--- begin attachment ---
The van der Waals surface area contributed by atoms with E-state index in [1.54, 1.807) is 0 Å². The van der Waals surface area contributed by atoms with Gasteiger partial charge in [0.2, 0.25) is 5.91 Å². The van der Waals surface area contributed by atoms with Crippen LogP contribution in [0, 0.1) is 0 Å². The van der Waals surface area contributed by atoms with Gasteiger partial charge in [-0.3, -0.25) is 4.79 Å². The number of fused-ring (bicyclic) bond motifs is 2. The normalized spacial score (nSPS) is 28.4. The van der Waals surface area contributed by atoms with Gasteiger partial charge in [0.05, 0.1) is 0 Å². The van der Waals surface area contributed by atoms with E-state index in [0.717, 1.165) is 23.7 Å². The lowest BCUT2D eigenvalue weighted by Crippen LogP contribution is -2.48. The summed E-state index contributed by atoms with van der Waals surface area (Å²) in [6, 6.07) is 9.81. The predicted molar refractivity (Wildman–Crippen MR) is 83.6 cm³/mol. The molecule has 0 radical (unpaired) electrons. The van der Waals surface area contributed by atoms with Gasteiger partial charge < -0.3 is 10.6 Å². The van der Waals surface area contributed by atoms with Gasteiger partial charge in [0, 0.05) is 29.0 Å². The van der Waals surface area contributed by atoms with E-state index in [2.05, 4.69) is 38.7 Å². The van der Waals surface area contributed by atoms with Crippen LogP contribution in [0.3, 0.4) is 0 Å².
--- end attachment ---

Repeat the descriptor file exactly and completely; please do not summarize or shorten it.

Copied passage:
The van der Waals surface area contributed by atoms with E-state index in [1.54, 1.807) is 0 Å². The van der Waals surface area contributed by atoms with Gasteiger partial charge in [0.2, 0.25) is 5.91 Å². The van der Waals surface area contributed by atoms with Crippen LogP contribution in [0, 0.1) is 0 Å². The van der Waals surface area contributed by atoms with Gasteiger partial charge in [-0.3, -0.25) is 4.79 Å². The number of fused-ring (bicyclic) bond motifs is 2. The normalized spacial score (nSPS) is 28.4. The van der Waals surface area contributed by atoms with Gasteiger partial charge in [0.05, 0.1) is 0 Å². The van der Waals surface area contributed by atoms with E-state index in [0.717, 1.165) is 23.7 Å². The lowest BCUT2D eigenvalue weighted by Crippen LogP contribution is -2.48. The summed E-state index contributed by atoms with van der Waals surface area (Å²) in [6, 6.07) is 9.81. The predicted molar refractivity (Wildman–Crippen MR) is 83.6 cm³/mol. The molecule has 0 radical (unpaired) electrons. The van der Waals surface area contributed by atoms with Gasteiger partial charge < -0.3 is 10.6 Å². The van der Waals surface area contributed by atoms with Gasteiger partial charge in [0, 0.05) is 29.0 Å². The van der Waals surface area contributed by atoms with E-state index in [2.05, 4.69) is 38.7 Å². The van der Waals surface area contributed by atoms with Crippen LogP contribution in [0.3, 0.4) is 0 Å².